Two pitchers have given up five homers in a game this season. Both have been Red Sox.
Clay Buchholz joined Josh Beckett in the exclusive club Friday, surrendering five solo homers in a 6-2 loss to the Yankees on the 100th anniversary of Fenway Park’s opening.
On the plus side, Buchholz’s start was pretty good for someone who allowed five homers. He allowed just the five earned runs overall. He also allowed one unearned run after Dustin Pedroia lost Derek Jeter’s game-opening popup in the sun and had it go off his glove. Jeter later scored on an Alex Rodriguez single.
The homers came off the bats of Nick Swisher, Eric Chavez (two), Rodriguez and Russell Martin. A couple of the earlier ones were wind-aided. The shots hit by A-Rod and Martin didn’t need any assistance. Rodriguez’s homer was his 631st, moving him past Ken Griffey Jr. and into fifth place on the all-time list.
Buchholz was probably the Red Sox starter least likely to give up five homers in a game. He allowed just nine all year on his way to 17 wins in 2010. Overall, he had allowed 44 in 458 career innings, an average of one every 10.4 innings.
Buchholz is now 0-2 with a 9.00 ERA this season. That his three starts have come against the Tigers, Rays and now the Yankees certainly has something to do with that.
On a happier note, Chavez’s two-homer game was his first since April 11, 2006.
Mets’ outfielder Curtis Granderson has been named the 2016 recipient of the Roberto Clemente Award, an annual distinction bestowed on the major league players whose dedication to the game of baseball is evident both on and off the field.
Granderson is the 47th recipient of the award since its introduction in 1971, and, according to MLB.com’s Anthony DiComo, the fourth Met honored with the distinction following former members Gary Carter (1989), Al Leiter (2000), and Carlos Delgado (2006).
The 35-year-old contributed 30 home runs and a .237/.355/.464 line during the Mets’ 87-75 run in 2016, but it was his work off the field that set him apart. Over the past six years, Granderson helped fund a new baseball facility at his alma mater, the University of Illinois at Chicago, and partnered with Michelle Obama’s Let’s Move! campaign to combat childhood obesity. He has also been recognized for donations to the YMCA, United Neighborhood Houses, and City Harvest, among other charitable organizations. Most notably, he founded the Grand Kids Foundation, an organization that has furthered the education, fitness, and health of kids living in Chicago since 2007.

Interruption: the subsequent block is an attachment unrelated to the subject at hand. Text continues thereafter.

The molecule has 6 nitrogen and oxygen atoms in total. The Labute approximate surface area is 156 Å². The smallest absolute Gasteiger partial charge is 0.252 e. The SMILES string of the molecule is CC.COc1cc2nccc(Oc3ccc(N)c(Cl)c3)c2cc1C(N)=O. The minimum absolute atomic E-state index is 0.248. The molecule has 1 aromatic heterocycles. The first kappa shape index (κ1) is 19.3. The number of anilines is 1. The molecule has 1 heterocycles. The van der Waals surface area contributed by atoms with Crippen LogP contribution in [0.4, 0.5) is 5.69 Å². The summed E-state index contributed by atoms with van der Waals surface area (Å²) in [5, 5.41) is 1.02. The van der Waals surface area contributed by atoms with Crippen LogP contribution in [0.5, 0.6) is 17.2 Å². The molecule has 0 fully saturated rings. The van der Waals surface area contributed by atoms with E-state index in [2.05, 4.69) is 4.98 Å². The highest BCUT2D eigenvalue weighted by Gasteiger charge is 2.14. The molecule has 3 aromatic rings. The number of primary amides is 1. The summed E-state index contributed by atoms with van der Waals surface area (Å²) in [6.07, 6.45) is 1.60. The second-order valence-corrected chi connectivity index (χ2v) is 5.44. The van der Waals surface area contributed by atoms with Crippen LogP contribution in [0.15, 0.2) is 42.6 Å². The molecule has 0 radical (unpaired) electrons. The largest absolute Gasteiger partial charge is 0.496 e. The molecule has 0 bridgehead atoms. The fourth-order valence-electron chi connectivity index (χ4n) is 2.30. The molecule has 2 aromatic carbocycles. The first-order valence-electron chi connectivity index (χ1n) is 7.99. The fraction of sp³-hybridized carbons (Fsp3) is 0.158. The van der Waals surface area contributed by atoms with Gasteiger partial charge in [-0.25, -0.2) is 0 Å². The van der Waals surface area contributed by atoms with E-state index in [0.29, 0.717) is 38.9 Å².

MLB Commissioner Rob Manfred recognized Granderson’s efforts in a brief ceremony preceding Game 3 of the World Series:
Curtis Granderson is an outstanding ambassador for our game and a positive role model for kids. His commitment to the many communities that have touched his life and the great impact of these efforts makes him a very deserving recipient of our most prestigious award. On behalf of Major League Baseball and all of our clubs, I congratulate Curtis and thank him and all of our nominees this year for everything they do to make a difference in the lives of others.
We all get inspiration from various sources. Sometimes, it comes from a mentor or peer who has excelled in their field. Sometimes, it’s a video of a dog owner dressing up as his golden retriever’s favorite chew toy (just me? Okay).
If you’re Cubs’ manager Joe Maddon, it’s Michael Scott, regional manager of the Scranton branch of Dunder Mifflin, Inc., founder of the Michael Scott Paper Company, and one-time star of the hit television show Fundle Bundle. At least, that’s what he told the press during the club’s pregame conference on Friday afternoon.
Thankfully, the Cubs don’t have to worry about Maddon emulating the more outlandish behaviors Steve Carell exhibited on The Office. If anything, the praise Michael heaps on himself as the World’s Best Boss could be aptly applied to Maddon’s managerial style — Spencer Gifts mug and all.